Glioblastoma remains one of the most lethal types of cancer, and is the most common brain tumour in adults. In particular, tumour recurrence after surgical resection and radiation invariably occurs regardless of aggressive chemotherapy. Here, we provide evidence that the transcription factor ZEB1 (zinc finger E-box binding homeobox 1) exerts simultaneous influence over invasion, chemoresistance and tumourigenesis in glioblastoma. ZEB1 is preferentially expressed in invasive glioblastoma cells, where the ZEB1-miR-200 feedback loop interconnects these processes through the downstream effectors ROBO1, c-MYB and MGMT. Moreover, ZEB1 expression in glioblastoma patients is predictive of shorter survival and poor Temozolomide response. Our findings indicate that this regulator of epithelial-mesenchymal transition orchestrates key features of cancer stem cells in malignant glioma and identify ROBO1, OLIG2, CD133 and MGMT as novel targets of the ZEB1 pathway. Thus, ZEB1 is an important candidate molecule for glioblastoma recurrence, a marker of invasive tumour cells and a potential therapeutic target, along with its downstream effectors.
Glioblastoma have a poor prognosis, mainly due to infiltrating and therapy resistant cells leading to cancer recurrence. Here, tumor formation, invasion and resistance are not independent but intertwined processes regulated by the EMT activator ZEB1.
brain; cancer stem cell; EMT; glioma; xenograft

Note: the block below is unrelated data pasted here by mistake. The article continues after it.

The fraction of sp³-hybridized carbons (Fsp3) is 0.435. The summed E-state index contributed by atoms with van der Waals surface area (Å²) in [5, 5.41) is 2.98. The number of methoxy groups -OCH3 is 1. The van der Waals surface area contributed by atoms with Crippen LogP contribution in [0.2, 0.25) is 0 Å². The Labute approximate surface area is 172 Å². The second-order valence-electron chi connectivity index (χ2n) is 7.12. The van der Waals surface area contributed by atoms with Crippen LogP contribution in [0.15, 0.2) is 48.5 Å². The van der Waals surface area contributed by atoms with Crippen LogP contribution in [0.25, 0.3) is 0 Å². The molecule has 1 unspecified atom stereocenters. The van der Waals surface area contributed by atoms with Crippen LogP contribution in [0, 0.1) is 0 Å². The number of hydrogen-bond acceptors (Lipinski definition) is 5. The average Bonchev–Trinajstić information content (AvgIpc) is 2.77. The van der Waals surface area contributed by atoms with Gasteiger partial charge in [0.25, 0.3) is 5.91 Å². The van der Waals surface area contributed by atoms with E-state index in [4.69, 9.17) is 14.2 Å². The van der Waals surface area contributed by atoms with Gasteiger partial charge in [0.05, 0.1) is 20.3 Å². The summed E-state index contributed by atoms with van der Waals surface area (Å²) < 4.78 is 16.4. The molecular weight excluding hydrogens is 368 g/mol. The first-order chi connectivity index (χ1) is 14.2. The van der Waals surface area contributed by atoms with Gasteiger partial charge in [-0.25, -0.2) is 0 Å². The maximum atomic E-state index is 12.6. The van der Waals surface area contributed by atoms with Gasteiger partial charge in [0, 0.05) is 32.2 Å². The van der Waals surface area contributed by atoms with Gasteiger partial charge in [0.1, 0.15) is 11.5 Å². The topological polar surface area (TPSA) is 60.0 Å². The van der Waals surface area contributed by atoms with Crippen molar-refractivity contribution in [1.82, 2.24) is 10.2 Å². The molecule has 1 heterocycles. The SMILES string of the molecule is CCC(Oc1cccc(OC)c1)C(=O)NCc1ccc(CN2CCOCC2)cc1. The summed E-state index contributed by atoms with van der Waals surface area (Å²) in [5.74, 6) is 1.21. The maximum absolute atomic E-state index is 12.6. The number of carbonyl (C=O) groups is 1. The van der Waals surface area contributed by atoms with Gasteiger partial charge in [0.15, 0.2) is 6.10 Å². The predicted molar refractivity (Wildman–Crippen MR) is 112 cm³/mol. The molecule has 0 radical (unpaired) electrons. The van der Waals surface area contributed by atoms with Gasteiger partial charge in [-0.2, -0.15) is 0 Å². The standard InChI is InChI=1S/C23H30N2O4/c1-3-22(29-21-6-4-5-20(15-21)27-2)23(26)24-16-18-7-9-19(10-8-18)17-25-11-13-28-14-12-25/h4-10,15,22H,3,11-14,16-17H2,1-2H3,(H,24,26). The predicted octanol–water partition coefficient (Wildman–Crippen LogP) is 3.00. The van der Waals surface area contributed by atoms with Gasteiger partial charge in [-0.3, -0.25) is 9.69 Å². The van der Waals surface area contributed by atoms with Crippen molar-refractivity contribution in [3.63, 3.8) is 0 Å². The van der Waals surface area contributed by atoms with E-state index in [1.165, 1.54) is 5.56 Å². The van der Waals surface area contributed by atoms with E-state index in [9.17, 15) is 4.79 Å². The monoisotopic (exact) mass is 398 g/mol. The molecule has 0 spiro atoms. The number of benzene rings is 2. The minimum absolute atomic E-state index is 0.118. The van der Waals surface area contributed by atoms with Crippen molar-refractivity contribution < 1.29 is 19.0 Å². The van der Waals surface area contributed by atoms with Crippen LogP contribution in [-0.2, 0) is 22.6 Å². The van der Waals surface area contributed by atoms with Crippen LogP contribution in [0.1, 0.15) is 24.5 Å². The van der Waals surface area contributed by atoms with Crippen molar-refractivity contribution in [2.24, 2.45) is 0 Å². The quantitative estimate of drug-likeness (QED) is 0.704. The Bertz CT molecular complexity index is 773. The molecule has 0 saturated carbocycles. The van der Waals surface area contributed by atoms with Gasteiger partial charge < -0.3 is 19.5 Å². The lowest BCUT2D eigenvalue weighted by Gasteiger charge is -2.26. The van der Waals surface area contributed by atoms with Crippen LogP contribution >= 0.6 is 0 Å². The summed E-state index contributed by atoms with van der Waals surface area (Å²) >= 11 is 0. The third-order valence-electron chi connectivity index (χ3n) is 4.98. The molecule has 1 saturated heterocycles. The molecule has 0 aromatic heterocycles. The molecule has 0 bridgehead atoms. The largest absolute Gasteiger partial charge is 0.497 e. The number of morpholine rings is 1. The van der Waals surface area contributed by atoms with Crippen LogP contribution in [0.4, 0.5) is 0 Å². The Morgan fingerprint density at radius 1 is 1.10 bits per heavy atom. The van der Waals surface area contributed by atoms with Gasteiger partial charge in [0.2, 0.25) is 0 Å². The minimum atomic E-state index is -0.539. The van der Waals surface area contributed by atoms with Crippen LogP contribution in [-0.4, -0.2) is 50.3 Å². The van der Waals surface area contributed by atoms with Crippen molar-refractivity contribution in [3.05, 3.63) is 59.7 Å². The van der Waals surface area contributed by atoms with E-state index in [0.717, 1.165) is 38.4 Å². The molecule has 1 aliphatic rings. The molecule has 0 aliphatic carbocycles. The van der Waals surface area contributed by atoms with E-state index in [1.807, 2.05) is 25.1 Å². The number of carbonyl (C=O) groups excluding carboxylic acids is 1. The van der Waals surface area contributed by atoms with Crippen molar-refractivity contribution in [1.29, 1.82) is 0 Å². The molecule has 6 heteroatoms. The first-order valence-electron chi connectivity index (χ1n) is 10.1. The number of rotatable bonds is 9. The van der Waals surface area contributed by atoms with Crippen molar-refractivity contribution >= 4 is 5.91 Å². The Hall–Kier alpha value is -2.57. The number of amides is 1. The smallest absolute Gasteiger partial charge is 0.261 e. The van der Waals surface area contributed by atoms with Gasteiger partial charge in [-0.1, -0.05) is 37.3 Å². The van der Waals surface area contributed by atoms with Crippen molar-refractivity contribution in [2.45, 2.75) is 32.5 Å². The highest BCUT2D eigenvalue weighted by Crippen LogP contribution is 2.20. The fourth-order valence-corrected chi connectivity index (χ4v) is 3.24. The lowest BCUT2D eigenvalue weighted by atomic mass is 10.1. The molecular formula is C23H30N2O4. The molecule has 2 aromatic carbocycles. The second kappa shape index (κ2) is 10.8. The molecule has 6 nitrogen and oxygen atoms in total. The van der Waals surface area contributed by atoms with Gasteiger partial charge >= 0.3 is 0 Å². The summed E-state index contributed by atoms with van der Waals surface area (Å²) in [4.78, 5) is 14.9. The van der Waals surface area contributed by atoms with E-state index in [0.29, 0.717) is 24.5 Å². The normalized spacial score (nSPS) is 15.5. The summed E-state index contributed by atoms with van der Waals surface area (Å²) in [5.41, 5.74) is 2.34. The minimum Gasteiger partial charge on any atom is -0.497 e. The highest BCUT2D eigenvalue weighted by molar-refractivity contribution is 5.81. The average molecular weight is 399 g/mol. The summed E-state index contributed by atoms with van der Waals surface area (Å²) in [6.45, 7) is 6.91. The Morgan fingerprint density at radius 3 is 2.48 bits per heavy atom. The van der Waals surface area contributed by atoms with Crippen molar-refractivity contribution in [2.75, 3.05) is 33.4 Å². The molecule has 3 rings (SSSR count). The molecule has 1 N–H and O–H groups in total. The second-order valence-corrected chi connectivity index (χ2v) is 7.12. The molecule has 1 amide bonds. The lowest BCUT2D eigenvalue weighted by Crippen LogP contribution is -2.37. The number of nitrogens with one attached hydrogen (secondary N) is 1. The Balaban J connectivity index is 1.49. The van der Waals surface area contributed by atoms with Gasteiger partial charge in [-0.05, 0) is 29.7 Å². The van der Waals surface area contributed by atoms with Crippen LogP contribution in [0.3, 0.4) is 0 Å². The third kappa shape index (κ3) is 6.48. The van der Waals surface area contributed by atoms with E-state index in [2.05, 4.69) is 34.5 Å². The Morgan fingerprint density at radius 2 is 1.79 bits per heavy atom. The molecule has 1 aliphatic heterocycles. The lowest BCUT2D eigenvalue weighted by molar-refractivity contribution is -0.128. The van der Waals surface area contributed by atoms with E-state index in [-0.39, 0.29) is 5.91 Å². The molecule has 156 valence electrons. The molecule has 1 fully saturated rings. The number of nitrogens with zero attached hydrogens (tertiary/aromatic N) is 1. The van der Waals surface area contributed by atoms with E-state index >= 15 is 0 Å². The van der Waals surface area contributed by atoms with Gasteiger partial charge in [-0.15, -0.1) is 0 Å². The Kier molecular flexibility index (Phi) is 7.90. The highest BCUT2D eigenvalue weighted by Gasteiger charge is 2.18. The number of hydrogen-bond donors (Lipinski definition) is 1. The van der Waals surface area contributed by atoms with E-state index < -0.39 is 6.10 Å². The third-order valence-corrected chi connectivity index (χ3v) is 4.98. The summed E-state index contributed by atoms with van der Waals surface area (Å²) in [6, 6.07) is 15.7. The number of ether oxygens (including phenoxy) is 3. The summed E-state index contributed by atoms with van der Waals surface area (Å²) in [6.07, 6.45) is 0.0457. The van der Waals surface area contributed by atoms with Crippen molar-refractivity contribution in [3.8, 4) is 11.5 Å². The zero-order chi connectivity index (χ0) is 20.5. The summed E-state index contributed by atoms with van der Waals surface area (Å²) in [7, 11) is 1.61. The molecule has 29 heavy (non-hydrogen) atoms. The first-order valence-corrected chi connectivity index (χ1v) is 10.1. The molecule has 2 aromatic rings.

MicroRNAs (miRNAs) are small, non-coding RNAs which can function as oncogenes or tumor suppressor genes in human cancers. Emerging evidence reveals that deregulation of miRNAs contributes to the human non-small cell lung cancer (NSCLC). In the present study, we demonstrated that the expression levels of miR-132 were dramatically decreased in examined NSCLC cell lines and clinical NSCLC tissue samples. Then, we found that introduction of miR-132 significantly suppressed the migration and invasion of lung cancer cells in vitro, suggesting that miR-132 may be a novel tumor suppressor. Further studies indicated that the EMT-related transcription factor ZEB2 was one direct target genes of miR-132, evidenced by the direct binding of miR-132 with the 3′ untranslated region (3′ UTR) of ZEB2. Further, miR-132 could decrease the expression of ZEB2 at the levels of mRNA and protein. Notably, the EMT marker E-cadherin or vimentin, a downstream of ZEB2, was also down-regulated or up-regulated upon miR-132 treatment. Additionally, over-expressing or silencing ZEB2 was able to elevate or inhibit the migration and invasion of lung cancer cells, parallel to the effect of miR-132 on the lung cancer cells. Meanwhile, knockdown of ZEB2 reversed the enhanced migration and invasion mediated by anti-miR-132. These results indicate that miR-132 suppresses the migration and invasion of NSCLC cells through targeting ZEB2 involving the EMT process. Thus, our finding provides new insight into the mechanism of NSCLC progression. Therapeutically, miR-132 may serve as a potential target in the treatment of human lung cancer.